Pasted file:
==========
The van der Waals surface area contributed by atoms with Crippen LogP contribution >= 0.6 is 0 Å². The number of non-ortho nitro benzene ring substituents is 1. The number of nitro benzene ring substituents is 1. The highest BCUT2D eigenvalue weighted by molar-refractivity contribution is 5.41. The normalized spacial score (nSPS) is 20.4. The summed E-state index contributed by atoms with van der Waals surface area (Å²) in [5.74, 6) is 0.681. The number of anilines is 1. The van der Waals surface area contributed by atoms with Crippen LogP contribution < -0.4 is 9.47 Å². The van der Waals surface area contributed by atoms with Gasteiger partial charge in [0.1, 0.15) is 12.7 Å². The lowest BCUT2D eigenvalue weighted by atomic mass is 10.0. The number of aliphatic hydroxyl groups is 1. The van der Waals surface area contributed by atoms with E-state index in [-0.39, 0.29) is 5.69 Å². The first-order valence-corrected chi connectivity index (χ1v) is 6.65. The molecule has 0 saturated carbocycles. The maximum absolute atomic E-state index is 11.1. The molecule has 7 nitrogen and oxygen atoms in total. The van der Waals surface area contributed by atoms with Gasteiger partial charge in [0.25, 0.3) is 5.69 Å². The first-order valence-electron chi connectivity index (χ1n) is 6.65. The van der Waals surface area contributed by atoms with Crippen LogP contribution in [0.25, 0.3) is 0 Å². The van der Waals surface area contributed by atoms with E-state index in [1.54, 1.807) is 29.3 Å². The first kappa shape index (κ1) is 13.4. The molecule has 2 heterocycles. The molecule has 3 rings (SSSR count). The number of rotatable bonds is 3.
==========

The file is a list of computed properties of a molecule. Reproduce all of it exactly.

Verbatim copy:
The van der Waals surface area contributed by atoms with Crippen LogP contribution >= 0.6 is 0 Å². The number of non-ortho nitro benzene ring substituents is 1. The number of nitro benzene ring substituents is 1. The highest BCUT2D eigenvalue weighted by molar-refractivity contribution is 5.41. The normalized spacial score (nSPS) is 20.4. The summed E-state index contributed by atoms with van der Waals surface area (Å²) in [5.74, 6) is 0.681. The number of anilines is 1. The van der Waals surface area contributed by atoms with Crippen LogP contribution < -0.4 is 9.47 Å². The van der Waals surface area contributed by atoms with Gasteiger partial charge in [0.1, 0.15) is 12.7 Å². The lowest BCUT2D eigenvalue weighted by atomic mass is 10.0. The number of aliphatic hydroxyl groups is 1. The van der Waals surface area contributed by atoms with E-state index in [-0.39, 0.29) is 5.69 Å². The first-order valence-corrected chi connectivity index (χ1v) is 6.65. The molecule has 0 saturated carbocycles. The maximum absolute atomic E-state index is 11.1. The molecule has 7 nitrogen and oxygen atoms in total. The van der Waals surface area contributed by atoms with Gasteiger partial charge in [0.25, 0.3) is 5.69 Å². The first-order valence-electron chi connectivity index (χ1n) is 6.65. The van der Waals surface area contributed by atoms with Crippen LogP contribution in [0.25, 0.3) is 0 Å². The van der Waals surface area contributed by atoms with E-state index in [1.54, 1.807) is 29.3 Å². The first kappa shape index (κ1) is 13.4. The molecule has 2 heterocycles. The molecule has 3 rings (SSSR count). The number of rotatable bonds is 3.